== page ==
"Never take off the mask."
"Never take off the mask."

Unmasked: “Thor: Love and Thunder”

After all the stories I’ve read, all the games I’ve played and all the movies and TV series on a similar topic I’ve watched, I can conclude that Thor is definitely not my favourite comic book hero. However, ironically or not, his solo movie is one of my favourite productions not only as an independent such in MCU but also compared to all the rest within it, perhaps even outside of it. And yes, I know there are already 4 possible movies for that and yes, I’m talking about “Thor: Ragnarok”.

It should be enough for you to know that the third part about the god of thunder is the only one on which we have devoted a video and probably the biggest nonsense (i.e. review) that I’ve written. Therefore it should be clear that I had quite some expectations from Taika Waititi and co., especially on account of what we’ve already seen from them, as well as Hemsworth’s previous incarnations in the role. The New Zealand citizen managed to create a completely new look for his main character (both inside and outside), to include at least half a dozen more actors, who have already established themselves as the characters they’ve played, and to make them even more recognizable by showing his non-typical and exquisite directing and story-writing style.

I’m saying all of this with a bit of nostalgia and sadness because as much as I don’t want to admit it, “Thor: Love and Thunder” definitely wasn’t what I expected it to be, but this time more in the negative sense of the word. We had all the pre-requisites for it to be the spiritual and even direct sequel to “Ragnarok” – the same director, the same characters, the return of some old ones, Christian Bale, a lot of visual effects and a stylish 80’s atmosphere and soundtrack. The problem is that the movie not only misses taking advantage of those but even worse, it also somehow ruins the taste which I guess most of the audience has been left with after the previous adventures of Thor Odinson.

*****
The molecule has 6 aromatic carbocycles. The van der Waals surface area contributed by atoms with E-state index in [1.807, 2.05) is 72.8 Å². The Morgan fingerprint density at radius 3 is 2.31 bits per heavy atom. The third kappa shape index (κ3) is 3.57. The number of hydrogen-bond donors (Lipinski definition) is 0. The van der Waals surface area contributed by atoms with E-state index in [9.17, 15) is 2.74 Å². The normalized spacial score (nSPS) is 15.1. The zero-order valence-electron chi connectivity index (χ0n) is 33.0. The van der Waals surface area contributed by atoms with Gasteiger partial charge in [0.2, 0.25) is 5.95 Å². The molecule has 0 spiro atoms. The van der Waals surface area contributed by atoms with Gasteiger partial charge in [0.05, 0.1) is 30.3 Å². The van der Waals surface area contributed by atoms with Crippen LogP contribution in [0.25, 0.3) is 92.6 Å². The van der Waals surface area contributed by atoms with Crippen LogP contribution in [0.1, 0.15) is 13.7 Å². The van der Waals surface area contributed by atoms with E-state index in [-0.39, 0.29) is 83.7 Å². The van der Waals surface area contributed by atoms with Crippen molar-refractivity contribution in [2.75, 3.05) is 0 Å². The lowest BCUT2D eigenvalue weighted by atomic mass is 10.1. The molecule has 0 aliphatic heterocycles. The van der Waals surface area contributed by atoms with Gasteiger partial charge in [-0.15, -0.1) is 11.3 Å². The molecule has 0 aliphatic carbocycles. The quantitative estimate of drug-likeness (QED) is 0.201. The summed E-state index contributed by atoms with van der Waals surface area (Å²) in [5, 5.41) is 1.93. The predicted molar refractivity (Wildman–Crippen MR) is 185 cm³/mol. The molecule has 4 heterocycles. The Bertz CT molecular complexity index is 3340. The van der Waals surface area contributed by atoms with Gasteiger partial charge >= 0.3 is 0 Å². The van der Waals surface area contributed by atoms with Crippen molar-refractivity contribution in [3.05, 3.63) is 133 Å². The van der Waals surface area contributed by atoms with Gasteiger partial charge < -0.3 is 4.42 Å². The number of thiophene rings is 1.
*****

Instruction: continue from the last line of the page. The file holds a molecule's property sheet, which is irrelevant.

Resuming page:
The first couple of minutes were quite strong as a whole – too bad that the movie didn’t manage to keep the same pace and continue with such cult poses and references later on.

I was wondering for a while what would be the best way to show you what I’ve seen and what I didn’t like and since usually the easiest thing is to make a list of things, below you’ll see something similar. And before we start, a small clarification – “Thor: Love and Thunder” is not a bad film and is a fine movie to enjoy but it definitely isn’t what I expected it to be. Here’s why:

During the whole movie I had the feeling that I’m watching Thor for the first time, rather than for the not-sure-which-one-anymore-th (bearing in mind the movies with assembled superheroes which he takes part in) – at times it seemed like he hasn’t learned anything so far and past events haven’t impacted him in any way. I don’t know, perhaps it was a desired effect but if it indeed was, then it felt a bit unnecessary to me to put the hero back to his old childish habits. Not to even mention the guardians of the galaxy and how absurd it was that we actually saw their entire screen time in the trailer. I get it that they have their own movie coming next year and that their place is rather not here but, having in mind the concept for “Asgardians of the Galaxy”, what we saw here as quality content with their participation felt extremely short.

Knowing that one of Waititi’s main weapons is his weird sense of humour, I expected a lot more here too. In “Ragnarok” it was quite more relevant and mature and in other productions from the director like “Our Flag Means Death” it was actually spot on, keeping in mind that we were talking about a pirate parody there. Here, however, it has declined to a couple of quite childish actions and well-known jokes. The accent is put on how good the relationship between Thor and his axe and hammer is and on the now too famous goats and their screaming which, by the way, is based on a meme with a song from Taylor Swift – well, if that’s the bar for decent humour nowadays, then I don’t know what primal screams and “highly” intelligent conversations with inanimate objects expect us in the future.